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Student 23's picture

I am not a Trekkie—or at least I’ve never admitted to being one.

I enjoy the show quite a bit, I concede. It’s a maternally-inherited idiosyncrasy, in that my mother has tried to expose me to Star Trek from an early age; it never caught on with me until quite recently, however. When I told Mom that I’d watched First Contact with some friends, she delighted, and within a few weeks we had bought the entire Original Series. We made a habit of watching an episode or two a day while we exercised in the basement. Now, a few months later, we’ve finished everything but the dregs of the boxed set and over the coming Thanksgiving break we plan to continue with The Next Generation, an entertaining way to preclude those holiday pounds.

I’ve drawn silly Star Trek cartoons, and chatted about Star Trek for hours with my friends, and have Star Trek inside jokes, and even was given a hand-embroidered Star Trek decorative pillow for my birthday. But still, I’m only a casual fan. I do not possess a Starfleet uniform, let alone wear it in public; I collect no action figures or merchandise; I speak not a word of Klingon. I’ve never been to a Trek convention, written fan fiction, or named any of my pets after characters.

The world of Trek is as alien to me as our world would be to any Vulcan. But the 1996 documentary Trekkies, while highlighting the absolute absurdity of the Trek fandom, brought me closer to this “peculiar” community than I’ve ever felt, or cared to feel, before.

Trekkies is at the same time a tongue-in-cheek love letter to the long-running TV series and an often hilarious, though not snarky, sketch of obsession. It neither mocks nor glorifies its subjects, from Barbara Adams (who famously wore full Starfleet regalia to the Whitewater trial), to the dental practitioners of Starbase Dental, to the late Bones the Cat. Occasionally I found myself moved, as when James Doohan (better known as Scotty) presents an account of a suicidal fan that reached out to him and found reason to live, eventually obtaining her Masters degree in Electronic Engineering. On the other hand, a few of the interviews elicited pity verging on mild disgust. In one scene, a socially-stunted fourteen year old boy who had been to over two dozen conventions in his life, scripted a 172-page screenplay, and was obviously quite intelligent and extremely articulate, picks up a telephone call and screams into the receiver, “This is the worst possible time for you to call! Go away!” And when neither joy nor pity sufficed, baffled amusement, and lots of laughs, did. Perhaps the most ridiculous scene is where the late DeForrest Kelley describes a bizarre letter sent to him by a young female fan: a marijuana joint taped to a piece of cardboard, a “stunning” photograph, and an attached note reading, “You’ve turned me on so many times in the past that I feel I should turn you on at least once.”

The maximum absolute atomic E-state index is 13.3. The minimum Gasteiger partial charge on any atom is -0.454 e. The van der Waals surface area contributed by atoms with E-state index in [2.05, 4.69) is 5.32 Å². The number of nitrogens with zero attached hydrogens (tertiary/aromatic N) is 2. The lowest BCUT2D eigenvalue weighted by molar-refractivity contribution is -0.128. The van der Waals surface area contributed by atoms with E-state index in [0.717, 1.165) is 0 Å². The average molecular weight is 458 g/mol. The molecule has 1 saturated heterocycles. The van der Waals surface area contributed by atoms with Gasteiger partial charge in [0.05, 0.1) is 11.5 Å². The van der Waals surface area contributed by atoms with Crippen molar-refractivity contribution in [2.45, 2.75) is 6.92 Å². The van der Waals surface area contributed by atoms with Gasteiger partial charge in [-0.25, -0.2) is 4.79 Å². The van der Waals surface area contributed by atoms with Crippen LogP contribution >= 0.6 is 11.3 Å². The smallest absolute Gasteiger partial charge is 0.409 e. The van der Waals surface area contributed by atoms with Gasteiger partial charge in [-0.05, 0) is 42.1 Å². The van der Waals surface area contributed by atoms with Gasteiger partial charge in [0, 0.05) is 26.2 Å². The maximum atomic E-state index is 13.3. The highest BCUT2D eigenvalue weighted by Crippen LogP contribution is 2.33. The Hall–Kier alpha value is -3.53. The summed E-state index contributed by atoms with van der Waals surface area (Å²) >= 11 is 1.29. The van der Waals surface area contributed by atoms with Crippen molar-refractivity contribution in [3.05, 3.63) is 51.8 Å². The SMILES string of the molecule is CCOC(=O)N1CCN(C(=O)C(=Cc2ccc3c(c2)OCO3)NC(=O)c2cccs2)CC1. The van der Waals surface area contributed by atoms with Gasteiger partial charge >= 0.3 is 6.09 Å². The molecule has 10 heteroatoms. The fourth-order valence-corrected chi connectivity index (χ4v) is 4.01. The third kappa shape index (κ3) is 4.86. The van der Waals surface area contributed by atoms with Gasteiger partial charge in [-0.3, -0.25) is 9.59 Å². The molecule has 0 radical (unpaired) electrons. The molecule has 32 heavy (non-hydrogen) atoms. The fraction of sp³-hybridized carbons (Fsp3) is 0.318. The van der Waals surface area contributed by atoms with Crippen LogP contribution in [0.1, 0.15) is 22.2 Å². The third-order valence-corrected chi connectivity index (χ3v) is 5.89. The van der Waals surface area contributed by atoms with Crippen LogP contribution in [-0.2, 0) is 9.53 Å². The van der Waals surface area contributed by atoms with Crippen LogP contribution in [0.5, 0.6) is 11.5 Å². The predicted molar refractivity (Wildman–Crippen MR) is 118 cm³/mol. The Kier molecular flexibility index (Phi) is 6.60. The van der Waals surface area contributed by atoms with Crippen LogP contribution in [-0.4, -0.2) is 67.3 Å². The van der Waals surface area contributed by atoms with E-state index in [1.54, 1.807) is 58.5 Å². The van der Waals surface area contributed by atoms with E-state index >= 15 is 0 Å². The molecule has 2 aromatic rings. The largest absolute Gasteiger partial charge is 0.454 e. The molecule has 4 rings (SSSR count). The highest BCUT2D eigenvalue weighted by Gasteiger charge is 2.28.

And yet in its final chapter, Trekkies salutes what Star Trek has given to us, all that its die-hard fans so admire. Trek has inspired NASA engineers, scientists, and entertainers; it has promoted diversity and equality. It has presented a vision of peace and tolerance, of a perfected world. So despite the stalkers, the hoarders, the recluses, and the deluded, the Star Trek fandom is as harmless as it is idealistic. Every ship has its Ahab (or its Khan, as it were).

And for once, I admit I am indeed a Trekkie; and though I will never appear to jury duty in uniform, I am not ashamed.